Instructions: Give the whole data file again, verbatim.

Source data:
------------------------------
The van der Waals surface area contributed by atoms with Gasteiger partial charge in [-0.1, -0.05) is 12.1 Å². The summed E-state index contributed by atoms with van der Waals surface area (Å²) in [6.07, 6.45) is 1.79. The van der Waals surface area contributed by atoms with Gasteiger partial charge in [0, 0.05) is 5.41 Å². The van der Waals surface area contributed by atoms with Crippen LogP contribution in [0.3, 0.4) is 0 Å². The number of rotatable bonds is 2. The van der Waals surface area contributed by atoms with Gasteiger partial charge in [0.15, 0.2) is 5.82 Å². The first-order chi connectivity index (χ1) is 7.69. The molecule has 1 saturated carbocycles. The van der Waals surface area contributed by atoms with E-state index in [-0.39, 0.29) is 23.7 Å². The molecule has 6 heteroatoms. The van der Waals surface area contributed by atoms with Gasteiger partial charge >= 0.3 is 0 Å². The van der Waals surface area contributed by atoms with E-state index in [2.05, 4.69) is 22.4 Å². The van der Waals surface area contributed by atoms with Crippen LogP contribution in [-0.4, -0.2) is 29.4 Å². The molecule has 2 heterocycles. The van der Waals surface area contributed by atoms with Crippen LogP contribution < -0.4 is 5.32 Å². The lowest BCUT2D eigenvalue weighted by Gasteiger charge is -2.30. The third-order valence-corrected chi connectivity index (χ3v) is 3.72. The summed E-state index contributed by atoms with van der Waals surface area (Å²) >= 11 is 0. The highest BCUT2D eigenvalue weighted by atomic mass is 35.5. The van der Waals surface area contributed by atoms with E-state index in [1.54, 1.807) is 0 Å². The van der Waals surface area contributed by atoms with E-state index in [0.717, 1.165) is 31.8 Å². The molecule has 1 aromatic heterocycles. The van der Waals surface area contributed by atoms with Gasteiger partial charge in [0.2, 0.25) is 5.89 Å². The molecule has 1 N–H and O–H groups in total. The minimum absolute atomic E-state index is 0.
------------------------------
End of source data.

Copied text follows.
The van der Waals surface area contributed by atoms with Gasteiger partial charge in [-0.1, -0.05) is 12.1 Å². The summed E-state index contributed by atoms with van der Waals surface area (Å²) in [6.07, 6.45) is 1.79. The van der Waals surface area contributed by atoms with Gasteiger partial charge in [0, 0.05) is 5.41 Å². The van der Waals surface area contributed by atoms with Crippen LogP contribution in [0.3, 0.4) is 0 Å². The number of rotatable bonds is 2. The van der Waals surface area contributed by atoms with Gasteiger partial charge in [0.15, 0.2) is 5.82 Å². The first-order chi connectivity index (χ1) is 7.69. The molecule has 1 saturated carbocycles. The van der Waals surface area contributed by atoms with E-state index in [-0.39, 0.29) is 23.7 Å². The molecule has 6 heteroatoms. The van der Waals surface area contributed by atoms with Gasteiger partial charge >= 0.3 is 0 Å². The van der Waals surface area contributed by atoms with E-state index in [2.05, 4.69) is 22.4 Å². The van der Waals surface area contributed by atoms with Crippen LogP contribution in [-0.4, -0.2) is 29.4 Å². The molecule has 2 heterocycles. The van der Waals surface area contributed by atoms with Crippen LogP contribution < -0.4 is 5.32 Å². The lowest BCUT2D eigenvalue weighted by Gasteiger charge is -2.30. The third-order valence-corrected chi connectivity index (χ3v) is 3.72. The summed E-state index contributed by atoms with van der Waals surface area (Å²) >= 11 is 0. The highest BCUT2D eigenvalue weighted by atomic mass is 35.5. The van der Waals surface area contributed by atoms with E-state index in [1.54, 1.807) is 0 Å². The van der Waals surface area contributed by atoms with E-state index in [0.717, 1.165) is 31.8 Å². The molecule has 1 aromatic heterocycles. The van der Waals surface area contributed by atoms with Gasteiger partial charge in [0.2, 0.25) is 5.89 Å². The molecule has 1 N–H and O–H groups in total. The minimum absolute atomic E-state index is 0.